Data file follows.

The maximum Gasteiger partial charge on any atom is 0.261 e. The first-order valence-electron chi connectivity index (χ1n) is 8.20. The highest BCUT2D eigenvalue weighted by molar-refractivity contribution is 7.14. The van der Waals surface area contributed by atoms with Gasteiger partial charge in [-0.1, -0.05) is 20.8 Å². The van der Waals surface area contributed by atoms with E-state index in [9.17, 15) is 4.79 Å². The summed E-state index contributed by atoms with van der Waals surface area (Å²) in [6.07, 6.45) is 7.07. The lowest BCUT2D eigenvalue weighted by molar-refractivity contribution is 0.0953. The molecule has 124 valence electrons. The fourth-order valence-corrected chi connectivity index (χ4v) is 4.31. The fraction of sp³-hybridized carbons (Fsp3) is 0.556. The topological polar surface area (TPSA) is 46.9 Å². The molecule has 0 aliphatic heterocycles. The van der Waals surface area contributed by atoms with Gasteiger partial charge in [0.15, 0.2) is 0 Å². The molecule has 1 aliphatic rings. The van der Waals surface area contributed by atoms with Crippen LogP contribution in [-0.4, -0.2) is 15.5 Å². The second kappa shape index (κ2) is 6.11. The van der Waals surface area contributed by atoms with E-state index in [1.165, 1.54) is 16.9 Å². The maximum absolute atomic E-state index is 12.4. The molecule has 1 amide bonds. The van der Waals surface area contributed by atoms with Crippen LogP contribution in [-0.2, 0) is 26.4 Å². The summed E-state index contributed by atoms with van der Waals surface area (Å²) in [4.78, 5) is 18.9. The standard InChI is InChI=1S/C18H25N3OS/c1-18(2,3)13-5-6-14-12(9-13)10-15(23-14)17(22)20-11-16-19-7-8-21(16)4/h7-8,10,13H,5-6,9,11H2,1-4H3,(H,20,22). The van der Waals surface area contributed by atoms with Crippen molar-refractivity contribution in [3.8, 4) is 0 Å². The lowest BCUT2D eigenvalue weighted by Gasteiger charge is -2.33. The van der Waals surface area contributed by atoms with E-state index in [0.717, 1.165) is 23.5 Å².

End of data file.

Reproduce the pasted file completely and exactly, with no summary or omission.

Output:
The maximum Gasteiger partial charge on any atom is 0.261 e. The first-order valence-electron chi connectivity index (χ1n) is 8.20. The highest BCUT2D eigenvalue weighted by molar-refractivity contribution is 7.14. The van der Waals surface area contributed by atoms with Gasteiger partial charge in [-0.1, -0.05) is 20.8 Å². The van der Waals surface area contributed by atoms with E-state index in [9.17, 15) is 4.79 Å². The summed E-state index contributed by atoms with van der Waals surface area (Å²) in [6.07, 6.45) is 7.07. The lowest BCUT2D eigenvalue weighted by molar-refractivity contribution is 0.0953. The molecule has 124 valence electrons. The fourth-order valence-corrected chi connectivity index (χ4v) is 4.31. The fraction of sp³-hybridized carbons (Fsp3) is 0.556. The topological polar surface area (TPSA) is 46.9 Å². The molecule has 0 aliphatic heterocycles. The van der Waals surface area contributed by atoms with Gasteiger partial charge in [0.15, 0.2) is 0 Å². The molecule has 1 aliphatic rings. The van der Waals surface area contributed by atoms with Crippen LogP contribution in [-0.4, -0.2) is 15.5 Å². The second kappa shape index (κ2) is 6.11. The van der Waals surface area contributed by atoms with E-state index in [1.165, 1.54) is 16.9 Å². The maximum absolute atomic E-state index is 12.4. The molecule has 1 amide bonds. The van der Waals surface area contributed by atoms with Crippen LogP contribution in [-0.2, 0) is 26.4 Å². The summed E-state index contributed by atoms with van der Waals surface area (Å²) in [4.78, 5) is 18.9. The standard InChI is InChI=1S/C18H25N3OS/c1-18(2,3)13-5-6-14-12(9-13)10-15(23-14)17(22)20-11-16-19-7-8-21(16)4/h7-8,10,13H,5-6,9,11H2,1-4H3,(H,20,22). The van der Waals surface area contributed by atoms with Crippen molar-refractivity contribution in [3.8, 4) is 0 Å². The lowest BCUT2D eigenvalue weighted by Gasteiger charge is -2.33. The van der Waals surface area contributed by atoms with E-state index in [0.717, 1.165) is 23.5 Å².